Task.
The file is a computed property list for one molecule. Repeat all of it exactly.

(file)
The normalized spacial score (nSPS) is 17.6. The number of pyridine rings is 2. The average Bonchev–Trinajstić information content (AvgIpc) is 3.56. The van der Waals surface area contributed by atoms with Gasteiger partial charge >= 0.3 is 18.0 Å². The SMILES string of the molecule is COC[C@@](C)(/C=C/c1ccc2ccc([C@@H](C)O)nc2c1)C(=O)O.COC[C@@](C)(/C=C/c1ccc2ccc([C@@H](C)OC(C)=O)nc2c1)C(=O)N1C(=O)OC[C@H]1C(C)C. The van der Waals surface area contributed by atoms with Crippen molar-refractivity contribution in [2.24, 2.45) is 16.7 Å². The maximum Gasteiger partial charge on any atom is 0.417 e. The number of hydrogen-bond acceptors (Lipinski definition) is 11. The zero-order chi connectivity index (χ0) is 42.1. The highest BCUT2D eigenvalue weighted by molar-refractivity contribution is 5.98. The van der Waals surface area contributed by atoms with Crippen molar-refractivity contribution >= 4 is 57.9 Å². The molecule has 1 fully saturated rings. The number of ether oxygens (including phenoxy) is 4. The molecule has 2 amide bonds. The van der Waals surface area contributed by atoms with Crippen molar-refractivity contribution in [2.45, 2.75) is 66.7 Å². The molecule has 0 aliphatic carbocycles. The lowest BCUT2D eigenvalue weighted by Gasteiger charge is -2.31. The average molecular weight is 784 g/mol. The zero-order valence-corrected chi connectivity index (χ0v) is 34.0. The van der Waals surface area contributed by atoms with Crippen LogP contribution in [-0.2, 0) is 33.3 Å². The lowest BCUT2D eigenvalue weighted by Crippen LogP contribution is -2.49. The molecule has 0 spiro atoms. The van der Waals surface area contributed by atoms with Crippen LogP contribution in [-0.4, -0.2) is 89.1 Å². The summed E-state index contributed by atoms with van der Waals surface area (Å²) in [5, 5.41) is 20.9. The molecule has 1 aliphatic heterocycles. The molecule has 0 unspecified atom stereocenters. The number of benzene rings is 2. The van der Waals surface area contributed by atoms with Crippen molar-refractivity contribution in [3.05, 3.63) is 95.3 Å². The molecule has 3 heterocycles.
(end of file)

The normalized spacial score (nSPS) is 17.6. The number of pyridine rings is 2. The average Bonchev–Trinajstić information content (AvgIpc) is 3.56. The van der Waals surface area contributed by atoms with Gasteiger partial charge >= 0.3 is 18.0 Å². The SMILES string of the molecule is COC[C@@](C)(/C=C/c1ccc2ccc([C@@H](C)O)nc2c1)C(=O)O.COC[C@@](C)(/C=C/c1ccc2ccc([C@@H](C)OC(C)=O)nc2c1)C(=O)N1C(=O)OC[C@H]1C(C)C. The van der Waals surface area contributed by atoms with Crippen molar-refractivity contribution in [2.24, 2.45) is 16.7 Å². The maximum Gasteiger partial charge on any atom is 0.417 e. The number of hydrogen-bond acceptors (Lipinski definition) is 11. The zero-order chi connectivity index (χ0) is 42.1. The highest BCUT2D eigenvalue weighted by molar-refractivity contribution is 5.98. The van der Waals surface area contributed by atoms with Crippen molar-refractivity contribution >= 4 is 57.9 Å². The molecule has 1 fully saturated rings. The number of ether oxygens (including phenoxy) is 4. The molecule has 2 amide bonds. The van der Waals surface area contributed by atoms with Crippen molar-refractivity contribution in [2.45, 2.75) is 66.7 Å². The molecule has 0 aliphatic carbocycles. The lowest BCUT2D eigenvalue weighted by Gasteiger charge is -2.31. The average molecular weight is 784 g/mol. The zero-order valence-corrected chi connectivity index (χ0v) is 34.0. The van der Waals surface area contributed by atoms with Crippen LogP contribution in [-0.2, 0) is 33.3 Å². The lowest BCUT2D eigenvalue weighted by Crippen LogP contribution is -2.49. The molecule has 0 spiro atoms. The van der Waals surface area contributed by atoms with Crippen LogP contribution in [-0.4, -0.2) is 89.1 Å². The summed E-state index contributed by atoms with van der Waals surface area (Å²) in [5, 5.41) is 20.9. The molecule has 1 aliphatic heterocycles. The molecule has 0 unspecified atom stereocenters. The number of benzene rings is 2. The van der Waals surface area contributed by atoms with Crippen molar-refractivity contribution in [3.05, 3.63) is 95.3 Å². The molecule has 3 heterocycles.